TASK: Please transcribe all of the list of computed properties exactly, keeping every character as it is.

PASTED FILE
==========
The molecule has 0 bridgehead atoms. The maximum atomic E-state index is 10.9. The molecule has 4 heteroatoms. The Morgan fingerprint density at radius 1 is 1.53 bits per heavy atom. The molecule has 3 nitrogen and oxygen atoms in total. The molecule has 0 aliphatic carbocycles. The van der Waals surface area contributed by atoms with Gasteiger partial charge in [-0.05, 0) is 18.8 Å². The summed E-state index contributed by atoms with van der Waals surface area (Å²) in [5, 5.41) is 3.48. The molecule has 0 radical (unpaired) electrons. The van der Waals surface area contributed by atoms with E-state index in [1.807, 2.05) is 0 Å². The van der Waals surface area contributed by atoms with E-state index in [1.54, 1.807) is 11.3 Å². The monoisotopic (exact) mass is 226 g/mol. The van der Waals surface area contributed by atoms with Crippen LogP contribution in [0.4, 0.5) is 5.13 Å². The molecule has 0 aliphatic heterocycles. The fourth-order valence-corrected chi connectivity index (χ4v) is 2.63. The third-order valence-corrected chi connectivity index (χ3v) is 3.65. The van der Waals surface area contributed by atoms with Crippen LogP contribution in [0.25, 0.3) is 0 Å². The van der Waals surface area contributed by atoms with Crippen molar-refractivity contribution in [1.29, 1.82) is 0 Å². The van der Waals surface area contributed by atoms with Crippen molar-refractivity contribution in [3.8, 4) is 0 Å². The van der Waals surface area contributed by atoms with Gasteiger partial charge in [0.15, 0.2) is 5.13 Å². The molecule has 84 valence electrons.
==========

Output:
The molecule has 0 bridgehead atoms. The maximum atomic E-state index is 10.9. The molecule has 4 heteroatoms. The Morgan fingerprint density at radius 1 is 1.53 bits per heavy atom. The molecule has 3 nitrogen and oxygen atoms in total. The molecule has 0 aliphatic carbocycles. The van der Waals surface area contributed by atoms with Gasteiger partial charge in [-0.05, 0) is 18.8 Å². The summed E-state index contributed by atoms with van der Waals surface area (Å²) in [5, 5.41) is 3.48. The molecule has 0 radical (unpaired) electrons. The van der Waals surface area contributed by atoms with E-state index in [1.807, 2.05) is 0 Å². The van der Waals surface area contributed by atoms with E-state index in [1.54, 1.807) is 11.3 Å². The monoisotopic (exact) mass is 226 g/mol. The van der Waals surface area contributed by atoms with Crippen LogP contribution in [0.4, 0.5) is 5.13 Å². The molecule has 0 aliphatic heterocycles. The fourth-order valence-corrected chi connectivity index (χ4v) is 2.63. The third-order valence-corrected chi connectivity index (χ3v) is 3.65. The van der Waals surface area contributed by atoms with Crippen LogP contribution in [0.25, 0.3) is 0 Å². The van der Waals surface area contributed by atoms with Crippen molar-refractivity contribution in [1.29, 1.82) is 0 Å². The van der Waals surface area contributed by atoms with Crippen molar-refractivity contribution in [3.8, 4) is 0 Å². The van der Waals surface area contributed by atoms with Gasteiger partial charge in [0.15, 0.2) is 5.13 Å². The molecule has 84 valence electrons.